Lead poisoning is a potentially life-threatening issue that continues to affect certain industries and workforce demographics. Although many people don’t think twice about lead, workers who are exposed due to particular working conditions can suffer from extreme health complications. It’s important for employees to become aware of the dangers of lead exposure and when to seek medical attention.
Lead is a metal commonly used in industries such as construction, transportation, mining, and manufacturing. According to MayoClinic, lead poisoning occurs when lead builds up in the body over the course of months or years. Even small amounts of lead can create serious health problems.
Workers can be exposed to lead in the following ways:
1.Breathing lead in through dust or fumes. Lead in these forms is often odorless and cannot be seen in the air. Lead fumes can be produced when metals are heated or soldered. Lead dust is produced when metals are being cut or ground.
2.Ingesting or consuming lead. Lead dust may settle onto food, water, and clothes. Workers who don’t wash their hands before eating, touch their mouths, or eat in areas where lead is processed or stored can unknowingly ingest lead. Lead can leave a metallic taste in your mouth, but some people may not notice it.
3.Handling lead or products containing lead and having skin exposure. This can occur when lead dust settles on your clothes and hair or when you touch your eyes, nose, or mouth.
Health Problems & Symptoms from Lead Poisoning
Lead exposure can lead to serious health problems if left untreated. Severe effects of lead exposure may cause damage to the nervous system and/or kidneys, anemia, birth defects, and issues with the body’s blood-forming mechanism. Death can also occur from extreme lead exposure.
Symptoms of lead poisoning may include:
-High blood pressure
-Joint and muscle pain
-Difficulties concentrating or with memory
-Headaches and fatigue
-Abdominal pain or loss of appetite
Lead poisoning can be hard to detect in some cases. Oftentimes these symptoms appear slowly or seem to be caused by other reasons. For some, symptoms will continue for years but their health will not get worse. Other workers may suddenly experience life-threatening illnesses from lead poisoning. If you believe you may be exhibiting symptoms of lead poisoning, consult with your healthcare provider. They can help refer you to the appropriate provider, who can then diagnose you through a blood lead level test and recommend the right treatment for you.
The Occupational Safety & Health Administration (OSHA) outlines a short summary of an employer’s responsibility to provide a safe workplace. A few of these duties include:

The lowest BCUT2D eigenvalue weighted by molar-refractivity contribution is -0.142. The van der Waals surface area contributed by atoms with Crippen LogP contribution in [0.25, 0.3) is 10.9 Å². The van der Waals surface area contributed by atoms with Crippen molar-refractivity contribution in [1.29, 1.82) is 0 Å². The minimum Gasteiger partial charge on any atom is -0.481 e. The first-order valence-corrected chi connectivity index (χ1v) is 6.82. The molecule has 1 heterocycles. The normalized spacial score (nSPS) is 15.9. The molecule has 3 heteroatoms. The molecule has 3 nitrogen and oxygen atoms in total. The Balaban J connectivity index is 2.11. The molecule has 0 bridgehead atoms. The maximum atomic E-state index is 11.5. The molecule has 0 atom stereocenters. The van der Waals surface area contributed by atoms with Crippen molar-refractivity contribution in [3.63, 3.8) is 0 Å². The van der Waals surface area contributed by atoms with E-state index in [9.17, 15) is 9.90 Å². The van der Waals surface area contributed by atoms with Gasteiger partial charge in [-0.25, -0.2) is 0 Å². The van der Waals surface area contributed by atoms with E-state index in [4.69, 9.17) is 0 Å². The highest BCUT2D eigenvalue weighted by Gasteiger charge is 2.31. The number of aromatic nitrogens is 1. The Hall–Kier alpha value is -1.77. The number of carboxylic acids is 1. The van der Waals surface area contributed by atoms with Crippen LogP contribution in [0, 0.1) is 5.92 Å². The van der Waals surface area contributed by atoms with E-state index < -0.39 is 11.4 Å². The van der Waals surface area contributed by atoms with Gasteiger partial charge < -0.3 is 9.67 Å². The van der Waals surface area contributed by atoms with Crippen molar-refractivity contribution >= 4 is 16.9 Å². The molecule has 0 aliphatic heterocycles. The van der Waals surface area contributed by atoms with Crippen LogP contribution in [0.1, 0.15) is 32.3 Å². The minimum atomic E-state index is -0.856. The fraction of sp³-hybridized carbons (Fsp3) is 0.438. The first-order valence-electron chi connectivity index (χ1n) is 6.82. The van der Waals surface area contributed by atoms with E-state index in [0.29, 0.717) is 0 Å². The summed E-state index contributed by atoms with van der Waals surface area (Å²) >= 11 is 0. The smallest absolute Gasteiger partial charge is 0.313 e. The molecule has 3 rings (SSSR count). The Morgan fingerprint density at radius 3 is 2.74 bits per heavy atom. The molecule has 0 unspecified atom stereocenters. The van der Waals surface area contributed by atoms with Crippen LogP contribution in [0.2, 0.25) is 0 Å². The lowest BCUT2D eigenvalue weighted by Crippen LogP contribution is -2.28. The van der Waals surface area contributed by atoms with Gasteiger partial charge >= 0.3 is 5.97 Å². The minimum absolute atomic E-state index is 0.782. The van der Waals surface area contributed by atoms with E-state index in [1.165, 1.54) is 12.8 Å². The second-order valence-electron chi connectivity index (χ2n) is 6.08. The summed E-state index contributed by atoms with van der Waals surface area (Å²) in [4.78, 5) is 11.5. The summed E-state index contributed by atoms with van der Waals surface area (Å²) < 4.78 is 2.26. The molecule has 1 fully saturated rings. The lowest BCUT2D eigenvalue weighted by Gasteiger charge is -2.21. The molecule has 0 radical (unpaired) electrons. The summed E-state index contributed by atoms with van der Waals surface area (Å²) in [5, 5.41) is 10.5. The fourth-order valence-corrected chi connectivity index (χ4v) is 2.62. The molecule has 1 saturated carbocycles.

-Examine workplace conditions to ensure they conform to safety and health standards
-Provide employees safety tools and equipment and properly maintain equipment
-Use posters, signs, and labels to warn employees of potential hazards
-Establish or update health and safety procedures and communicate them with employees
-Provide safety training in a language and vocabulary workers can understand
-If hazardous chemicals are in the workplace, a written hazard communication program must be developed, and employees must be trained on precautions
In addition to these guidelines, the OSHA’s lead standards require employers to protect workers from inorganic lead exposure. These regulations include specifics on when an employer is required to begin blood lead testing for exposed workers and implement medical surveillance, hygiene facilities, etc.
Should your employer fail to provide you with proper training, protective gear, and abide by OSHA standards, they may be held liable for your illness due to lead exposure at work.
What to Do When You Have Lead Poisoning
Lead poisoning can lead to serious health issues and even death. After seeking medical care, it’s important to also consult with a personal injury lawyer. Lead poisoning treatment may leave you with medical bills, lost wages from time off, pain and suffering, and more.
You may be able to receive workers’ compensation benefits to cover payments for your medical bills, medication, and other reimbursements. Hiring an attorney from Fitzpatrick Santos Sousa Perugini P.C. can help you get the benefits you deserve.
Our attorneys are dedicated to protecting our clients’ rights and resolving their legal matters.
Don’t hesitate to reach out to us today at (203) 583-8299 or schedule free consultation with us online.